Government and Politics Syllabus

Government and Politics Syllabus

Advanced Placement

Government and Politics Syllabus

Akins High School

The Advanced Placement Program is intended for qualified students who wish to complete studies in secondary school equivalent to a one-semester college introductory course in United States Government and Politics. The state of Texas has a one-semester government course requirement for graduation; AP Government and Politics meets that requirement.

Philosophy:AP Government and Politicsis an introduction course designed to provide students with a thorough understanding of the principles of government and politics in the United States. This course involves both the study of general concepts used to interpret U.S. politics and the analysis of specific case studies. It also requires familiarity with the various institutions, groups, beliefs, and ideas that make up U.S. political reality.

All students will be expected to keep up with their reading and to demonstrate their preparedness by active participation in class discussions. The course will emphasize essay writing skills; approximately every week students can expect to write a free-response essay in class.

Projects: Most units will include a real life scenario project that will emphasize contemporary issues or policies and their application in everyday life. Most of these projects can be completed during class time with a small amount of out of class time for extended studies.

AP Examination: The AP Exam is 2 hours and 25 minutes in length. The exam is divided between a 45-minute multiple-choice section consisting of 60 questions and a 100-minute free-response (essay) section consisting of four mandatory questions. The multiple-choice and free response sections of the exam will have equal weight, each accounting for 50% of the total score.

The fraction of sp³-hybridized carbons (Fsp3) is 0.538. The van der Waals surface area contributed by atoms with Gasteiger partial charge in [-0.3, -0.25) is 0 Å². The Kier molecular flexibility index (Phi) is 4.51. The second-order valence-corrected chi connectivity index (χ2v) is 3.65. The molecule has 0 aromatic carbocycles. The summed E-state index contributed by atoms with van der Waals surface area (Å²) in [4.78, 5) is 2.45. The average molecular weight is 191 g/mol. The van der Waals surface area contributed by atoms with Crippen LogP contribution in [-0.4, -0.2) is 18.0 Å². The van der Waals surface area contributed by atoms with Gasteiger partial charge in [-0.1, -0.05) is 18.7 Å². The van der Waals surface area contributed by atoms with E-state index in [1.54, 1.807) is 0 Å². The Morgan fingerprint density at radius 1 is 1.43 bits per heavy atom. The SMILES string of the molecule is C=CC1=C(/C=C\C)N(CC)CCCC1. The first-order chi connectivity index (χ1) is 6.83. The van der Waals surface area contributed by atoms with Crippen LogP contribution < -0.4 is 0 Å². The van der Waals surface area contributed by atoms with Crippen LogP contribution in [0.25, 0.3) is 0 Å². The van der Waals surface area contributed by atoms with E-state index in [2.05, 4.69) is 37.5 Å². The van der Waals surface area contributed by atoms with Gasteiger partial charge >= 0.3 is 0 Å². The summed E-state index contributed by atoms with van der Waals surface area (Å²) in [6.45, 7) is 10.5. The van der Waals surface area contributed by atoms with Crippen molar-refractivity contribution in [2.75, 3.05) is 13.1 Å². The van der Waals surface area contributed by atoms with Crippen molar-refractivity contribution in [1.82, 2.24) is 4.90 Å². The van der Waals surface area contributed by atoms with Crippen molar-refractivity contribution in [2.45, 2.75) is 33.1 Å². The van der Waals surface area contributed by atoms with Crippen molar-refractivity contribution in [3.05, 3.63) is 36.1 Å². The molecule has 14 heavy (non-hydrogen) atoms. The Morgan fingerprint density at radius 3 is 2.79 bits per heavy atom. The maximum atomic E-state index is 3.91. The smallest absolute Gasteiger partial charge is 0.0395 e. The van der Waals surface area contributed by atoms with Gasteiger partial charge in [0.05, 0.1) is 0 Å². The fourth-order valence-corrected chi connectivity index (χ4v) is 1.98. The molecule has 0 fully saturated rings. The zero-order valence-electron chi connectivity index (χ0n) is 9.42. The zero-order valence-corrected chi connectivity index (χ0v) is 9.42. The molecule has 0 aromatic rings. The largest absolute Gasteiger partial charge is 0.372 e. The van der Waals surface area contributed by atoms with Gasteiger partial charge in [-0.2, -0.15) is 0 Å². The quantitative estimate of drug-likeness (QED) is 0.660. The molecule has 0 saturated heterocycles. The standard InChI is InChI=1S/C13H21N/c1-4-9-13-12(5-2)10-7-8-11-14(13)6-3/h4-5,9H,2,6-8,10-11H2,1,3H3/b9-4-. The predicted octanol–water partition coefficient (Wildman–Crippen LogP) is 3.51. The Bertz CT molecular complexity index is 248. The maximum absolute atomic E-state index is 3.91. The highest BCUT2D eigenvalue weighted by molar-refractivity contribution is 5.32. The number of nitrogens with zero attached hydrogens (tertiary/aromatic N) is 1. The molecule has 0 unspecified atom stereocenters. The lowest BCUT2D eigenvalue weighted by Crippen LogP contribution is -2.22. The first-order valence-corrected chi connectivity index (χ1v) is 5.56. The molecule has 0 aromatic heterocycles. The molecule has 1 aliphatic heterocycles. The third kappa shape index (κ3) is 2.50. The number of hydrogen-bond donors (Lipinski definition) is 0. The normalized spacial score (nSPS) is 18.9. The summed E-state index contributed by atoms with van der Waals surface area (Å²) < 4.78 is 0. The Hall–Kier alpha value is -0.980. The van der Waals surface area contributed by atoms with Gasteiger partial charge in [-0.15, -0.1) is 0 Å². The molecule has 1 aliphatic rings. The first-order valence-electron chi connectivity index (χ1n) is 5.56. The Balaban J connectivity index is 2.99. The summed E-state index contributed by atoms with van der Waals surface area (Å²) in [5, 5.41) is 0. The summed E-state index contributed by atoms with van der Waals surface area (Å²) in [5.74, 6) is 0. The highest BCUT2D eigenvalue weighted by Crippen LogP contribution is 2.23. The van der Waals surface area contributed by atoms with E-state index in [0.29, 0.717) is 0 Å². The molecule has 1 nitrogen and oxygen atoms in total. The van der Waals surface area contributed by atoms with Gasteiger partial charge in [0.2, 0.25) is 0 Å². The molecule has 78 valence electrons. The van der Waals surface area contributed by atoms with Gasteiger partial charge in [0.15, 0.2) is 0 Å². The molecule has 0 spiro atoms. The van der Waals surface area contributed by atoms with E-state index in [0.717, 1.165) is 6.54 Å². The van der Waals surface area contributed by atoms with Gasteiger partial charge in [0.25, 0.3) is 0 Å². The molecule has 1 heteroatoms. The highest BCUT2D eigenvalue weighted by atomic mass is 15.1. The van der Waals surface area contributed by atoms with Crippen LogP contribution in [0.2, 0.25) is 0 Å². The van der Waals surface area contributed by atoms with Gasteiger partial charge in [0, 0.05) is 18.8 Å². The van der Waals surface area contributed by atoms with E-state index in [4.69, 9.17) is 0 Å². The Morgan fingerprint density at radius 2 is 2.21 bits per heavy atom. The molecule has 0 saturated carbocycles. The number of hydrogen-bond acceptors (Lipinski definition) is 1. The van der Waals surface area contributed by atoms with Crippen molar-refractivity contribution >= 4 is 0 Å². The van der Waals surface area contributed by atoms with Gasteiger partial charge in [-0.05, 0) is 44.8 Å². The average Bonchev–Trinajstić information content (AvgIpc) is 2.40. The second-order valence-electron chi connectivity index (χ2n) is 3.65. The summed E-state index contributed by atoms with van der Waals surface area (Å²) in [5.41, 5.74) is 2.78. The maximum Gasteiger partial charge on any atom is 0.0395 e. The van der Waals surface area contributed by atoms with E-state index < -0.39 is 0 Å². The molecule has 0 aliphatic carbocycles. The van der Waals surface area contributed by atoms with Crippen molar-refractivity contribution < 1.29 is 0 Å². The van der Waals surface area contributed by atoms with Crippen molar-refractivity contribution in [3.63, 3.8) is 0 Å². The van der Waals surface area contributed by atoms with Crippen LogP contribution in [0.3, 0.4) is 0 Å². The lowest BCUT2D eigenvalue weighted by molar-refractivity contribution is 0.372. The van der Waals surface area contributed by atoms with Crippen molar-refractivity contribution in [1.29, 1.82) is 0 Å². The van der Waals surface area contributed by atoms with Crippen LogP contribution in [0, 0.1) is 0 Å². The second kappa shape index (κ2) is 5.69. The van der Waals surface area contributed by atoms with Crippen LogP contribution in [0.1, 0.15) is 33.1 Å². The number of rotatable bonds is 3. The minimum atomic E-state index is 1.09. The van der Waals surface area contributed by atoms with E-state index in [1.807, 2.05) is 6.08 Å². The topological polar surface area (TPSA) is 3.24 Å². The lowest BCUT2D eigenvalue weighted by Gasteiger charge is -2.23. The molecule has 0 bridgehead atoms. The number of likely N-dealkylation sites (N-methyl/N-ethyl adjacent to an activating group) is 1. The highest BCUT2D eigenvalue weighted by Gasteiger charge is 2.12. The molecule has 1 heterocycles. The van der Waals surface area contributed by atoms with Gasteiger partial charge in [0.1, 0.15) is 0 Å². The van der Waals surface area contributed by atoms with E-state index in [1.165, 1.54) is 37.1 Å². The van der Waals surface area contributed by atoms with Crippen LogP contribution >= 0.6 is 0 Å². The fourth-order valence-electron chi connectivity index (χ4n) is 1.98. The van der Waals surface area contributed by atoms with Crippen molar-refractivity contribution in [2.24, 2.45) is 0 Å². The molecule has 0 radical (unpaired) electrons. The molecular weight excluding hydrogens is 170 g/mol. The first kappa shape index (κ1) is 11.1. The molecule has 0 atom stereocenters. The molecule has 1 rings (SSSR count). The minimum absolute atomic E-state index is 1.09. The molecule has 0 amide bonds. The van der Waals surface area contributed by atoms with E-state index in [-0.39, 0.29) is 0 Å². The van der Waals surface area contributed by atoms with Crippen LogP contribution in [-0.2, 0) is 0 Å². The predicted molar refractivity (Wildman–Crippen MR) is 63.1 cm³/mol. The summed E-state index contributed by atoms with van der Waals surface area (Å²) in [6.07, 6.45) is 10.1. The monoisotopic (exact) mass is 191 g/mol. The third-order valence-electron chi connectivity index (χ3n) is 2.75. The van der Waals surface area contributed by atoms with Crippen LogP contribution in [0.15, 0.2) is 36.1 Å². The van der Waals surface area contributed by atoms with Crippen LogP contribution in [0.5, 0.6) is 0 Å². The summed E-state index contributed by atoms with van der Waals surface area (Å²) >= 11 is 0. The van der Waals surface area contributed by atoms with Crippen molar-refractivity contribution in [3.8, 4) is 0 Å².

Edwards, George C., Wattenburg, Martin, and Robert Lineberry. Government in America, 10th edition. New York: Addison-Wesley Longman, Inc., 2002.

Additional Reading Materials:

The Lanahan Readings in the American Polity, 5th edition, Ann Serow, Everett Ladd.

The Federalists, James Madison: 10, 39, 46, 51

Democracy in America, Alexis De Tocqueville

Various News Articles from sources such as NPR, New York Times, Washington Post, Time Magazine, Atlantic Monthly

Cheating/Plagiarism:At the University level, students are permanently expelled for this offense, and other colleges and universities will refuse their entry. Needless to say, this subject is taken seriously. If a student is caught cheating or has plagiarized, a grade of Zero will be given for the test or assignment and a parent conference will be immediately scheduled

Required Materials:These items must be brought to class every day: textbook, notebook,paper, pen (blue or black), and pencil.